Greenhouse Project 1

Pictorial series on the greenhouse project.

The is a totally “raw” location, with only a quick scratch in the dirt to show what I’m going to have to deal with:

Starting the greenhouse

Hours later, I’ve got the general dimensions dug out:

Starting the greenhouse

It’s difficult to tell the scale, but the next picture shows how deep this is.

Starting the greenhouse

I’m down about 40″ here:

Starting the greenhouse

Dimensions are 40′ long x 26′ wide. It’s big enough to grow all the food I’d need and then some.

Starting the greenhouse

Water installed, there’s also a french drain (inside) which you can’t see installed, and the footing forms installed:

Starting the greenhouse

Footings poured, ready for walls:

greenhouse footings

Walls going up:

greenhouse footings

Pour:

greenhouse footings

Walls are done:

greenhouse footings

Those “cutouts” are 8′ doorways for sliding greenhouse doors.

There is a TON of work involved to get to this point. The design of the greenhouse is “pit set”, which required many tons of dirt to be excavated first. And now I’ll have to put a lot of it back, burying the walls on the outside, grading the ground all around, building in a driveway to and from both doors, etc. It’s a lot of dirt! I’ve been handicapped of late due to surgery, so it’s been slow going and more then a little painful at times.

The purpose of this pit set approach is to take advantage of the the thermal sink in the Earth. Depths greater the 3′ have proven to be less useful for greenhouse designs, although if you were building a house, you could go as deep as you desired.

Some good links I have found:
Solar Greenhouse Resources
Locating A Greenhouse
Solar Orientation

I will probably line the north-most wall with black water barrels, including fish tanks, to be used for solar absorption during the day, and radiation during the cooler nights. The inside design is another entire topic altogether.

My intention is to also do aquaculture, recirculating the water from the fish tanks into the plant beds, providing nutrients and water. I will also be using various bed “methods”, such as vertical beds and elevated beds constructed from PVC.

But first I will need to work out all the performance issues (heat retention) and whether or not I will install any solar collectors for the cold months here. Plus, there are huge number of other issues on ensuring the greenhouse actually works as intended (grows food).

As nice as it sounds to “grow your own food”, it is fraught with many, many pitfalls and problems and cannot be relied upon as any sort of a guarantee. Greenhouse can help both the novice and the expert, but they do not guarantee a harvest. They can extend your growing season — or if things go wrong, help wipe everything out that much quicker.

Outdoor raised beds work well here, but the weather has been extremely erratic. We’re having a deluge of rain every day now, and this would cause problems for any exposed beds. I’ve got some tunnel covered beds, encased in plastic tunnels, but the wind is also causing issues (something we never used to get here), blowing the plastic off. I’m seeing climate change first hand, but nothing compared to what other parts of the country and world are experiencing.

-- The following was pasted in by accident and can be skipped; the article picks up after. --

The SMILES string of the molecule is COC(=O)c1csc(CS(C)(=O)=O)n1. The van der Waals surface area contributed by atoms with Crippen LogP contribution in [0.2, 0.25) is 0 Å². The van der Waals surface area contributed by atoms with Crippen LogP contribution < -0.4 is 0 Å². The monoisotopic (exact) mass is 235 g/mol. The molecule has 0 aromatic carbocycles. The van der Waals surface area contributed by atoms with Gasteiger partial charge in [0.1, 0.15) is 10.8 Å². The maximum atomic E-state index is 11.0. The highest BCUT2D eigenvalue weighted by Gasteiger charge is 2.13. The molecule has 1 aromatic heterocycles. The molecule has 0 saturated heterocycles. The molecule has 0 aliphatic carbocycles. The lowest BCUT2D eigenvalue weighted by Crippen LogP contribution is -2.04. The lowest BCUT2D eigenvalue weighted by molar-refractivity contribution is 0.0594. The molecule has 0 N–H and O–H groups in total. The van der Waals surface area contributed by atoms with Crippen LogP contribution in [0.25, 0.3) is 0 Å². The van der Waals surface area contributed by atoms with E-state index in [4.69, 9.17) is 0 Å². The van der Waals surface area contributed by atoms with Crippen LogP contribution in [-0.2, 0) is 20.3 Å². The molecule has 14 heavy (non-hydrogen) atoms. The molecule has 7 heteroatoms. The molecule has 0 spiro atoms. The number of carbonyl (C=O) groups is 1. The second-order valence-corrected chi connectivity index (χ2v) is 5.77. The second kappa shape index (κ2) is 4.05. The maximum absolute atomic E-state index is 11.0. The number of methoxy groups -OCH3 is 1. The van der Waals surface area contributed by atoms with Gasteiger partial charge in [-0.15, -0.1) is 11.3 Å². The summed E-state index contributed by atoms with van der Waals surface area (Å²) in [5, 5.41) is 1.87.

To read about the rest of this project:

Greenhouse Project 2

Greenhouse Project 3

 

admin

admin at survivalacres dot com

5 thoughts on “Greenhouse Project 1

  • May 5, 2012 at 3:20 pm
    Permalink

    Those are some of the prettiest pictures I’ve ever seen! One big problem I always had when I had a (much smaller) greenhouse is insects – aphids, mealy bugs and so forth. They have no predators so they tend to go berserk.

  • May 5, 2012 at 3:26 pm
    Permalink

    I know you can buy ladybugs to help control some of the insects, and I’m trying to remember a few others.

    The cold here might help with some of the other bugs, but I don’t know yet. It’s definitely one of the things I will have to look into.

  • May 6, 2012 at 10:08 am
    Permalink

    Amazing project! So inspiring to see the time, money, and effort put into a long-term greenhouse project instead of trying to fasten plastic sheeting to those stupid hoops like so many of us do. 🙂

    Diatomaceous earth would be my first line of defense against insect infestations. This link is a great source of info and now you know not to wear yellow while you’re working in your greenhouse harvesting all that insect-free food. 🙂

    http://www.ca.uky.edu/agc/pubs/ent/ent60/ent60.htm

  • May 11, 2012 at 11:42 am
    Permalink

    Looks good. Is that you in the picture? I want to do something like this, but the building codes here are stupid. All they seem to care about is money. How far else have you gotten?

  • May 11, 2012 at 12:00 pm
    Permalink

    No, my muscles are bigger then that!

    The pour was done by someone else. Access was difficult so we had to use pumps, and that’s equipment I don’t have.

    There aren’t any building codes here, this county doesn’t have any, thankfully. If you ever think about moving, shop around, there are still places that don’t regulate this.

    Greenhouse parts are here, now to sort through everything and figure out how it goes up. I got all the wiring done, ground graded and backfilled and an aching back to go with it… I will post more pics in a new series, showing construction.

Leave a Reply